Flashes of gamma-rays that are associated with highly energetic explosions are known as gamma-ray bursts. These bursts have been noticed in distant galaxies and are the brightest electromagnetic events known to man in the universe. These bursts can last anywhere from 10 milliseconds to a few minutes. Usually, a longer-lived “afterglow” follows the first burst, which then comes in longer wavelengths.
Early discovery of gamma-ray bursts
The discovery of gamma-rays happened almost by accident. The satellites which detected the rays had been built to detect nuclear weapons testing during the time of the Nuclear Test Ban Treaty. Not sure what was causing the rays that were showing up on the satellites, the team filed the data away.
After newer, more sophisticated satellites were launched, more of these rays continued to show up. After analyzing the data, it became clear that the gamma-rays were not from nuclear testing or even from solar activity. The findings were published in 1973 in an article titled, "Observations of Gamma-Ray Bursts of Cosmic Origin".
Even though astronomers and scientists have been studying gamma-ray rays since that time, they are still unable to accurately pinpoint the origin of the gamma-ray explosions. Some suggest they come from outside the Milky Way, but at this time, there is no way to be sure.
What causes gamma-ray bursts?
Because gamma-ray bursts happen so far away, it's difficult for astronomers to be sure what exactly causes the bursts. Most are believed to be made up of a narrow beam of intense radiation which is released during a supernova.
This is a high-mass star rotating at high speeds, which collapses and forms a black hole, neutron star, or quark star. While it is currently speculation, it's possible that the entire crust of a star could shatter due to the development of a resonance between the core and crust. This is a result of huge tidal forces which stars experience in the seconds shortly before their collision.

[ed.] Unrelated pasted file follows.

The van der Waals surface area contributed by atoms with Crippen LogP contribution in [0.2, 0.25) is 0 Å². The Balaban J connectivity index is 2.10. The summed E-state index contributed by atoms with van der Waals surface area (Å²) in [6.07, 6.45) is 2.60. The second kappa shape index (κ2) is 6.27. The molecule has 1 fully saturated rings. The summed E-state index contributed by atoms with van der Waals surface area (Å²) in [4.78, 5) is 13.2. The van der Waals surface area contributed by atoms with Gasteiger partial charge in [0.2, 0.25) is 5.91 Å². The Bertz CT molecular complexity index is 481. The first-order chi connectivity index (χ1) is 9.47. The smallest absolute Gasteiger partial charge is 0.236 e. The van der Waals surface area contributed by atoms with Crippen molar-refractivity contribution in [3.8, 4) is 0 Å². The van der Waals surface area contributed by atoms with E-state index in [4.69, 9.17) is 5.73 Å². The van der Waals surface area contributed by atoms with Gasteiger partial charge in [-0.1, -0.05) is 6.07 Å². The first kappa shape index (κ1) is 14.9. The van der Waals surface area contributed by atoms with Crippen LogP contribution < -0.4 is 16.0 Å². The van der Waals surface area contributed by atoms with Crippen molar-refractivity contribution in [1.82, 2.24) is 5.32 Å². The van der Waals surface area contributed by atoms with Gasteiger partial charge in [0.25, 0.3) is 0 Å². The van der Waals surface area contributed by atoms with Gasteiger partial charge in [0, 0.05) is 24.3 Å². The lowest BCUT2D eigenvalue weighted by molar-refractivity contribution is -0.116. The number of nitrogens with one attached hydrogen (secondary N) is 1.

A study of gamma-rays suggests that the blasts are not only extremely far away, but also very energetic and most likely immensely rare.
Classification of gamma-ray bursts
Unlike nova or supernova, which follow a structure of a bright burst of light that eventually fades out, the light curves of gamma-rays are unpredictable, diverse, and complex. There are no two gamma-ray bursts that are exactly the same.
Some bursts have several high peaks, while others have a single peak only. Some show a very weak burst, followed by a very large burst after a short period of inactivity. Some gamma-ray bursts show highly chaotic and irrational profiles with no logical explanation.
The study of gamma-ray bursts does put them into 2 main categories: Long gamma-ray bursts and short gamma-ray bursts.
- Long gamma-ray ray bursts exceed 2 seconds. Most gamma-ray bursts are in this category. A very long burst—over 2 ½ months-long—was tracked, but none that long was seen since.
- Short gamma-ray bursts are less than 2 seconds. It is unclear what causes these short bursts, but since 2005, the afterglow of these short bursts has been able to be studied, giving astronomers more detail on what these little bursts could be.
Effects of gamma-ray bursts
Right now, there is no danger to earth from gamma-ray bursts. They are much too far away to be of concern, though astronomers are speculating on the possibility of nearer stars colliding and the impact it could have on the earth's atmosphere. Depending on how far or close it happens, the hypothetical effects would be devastating.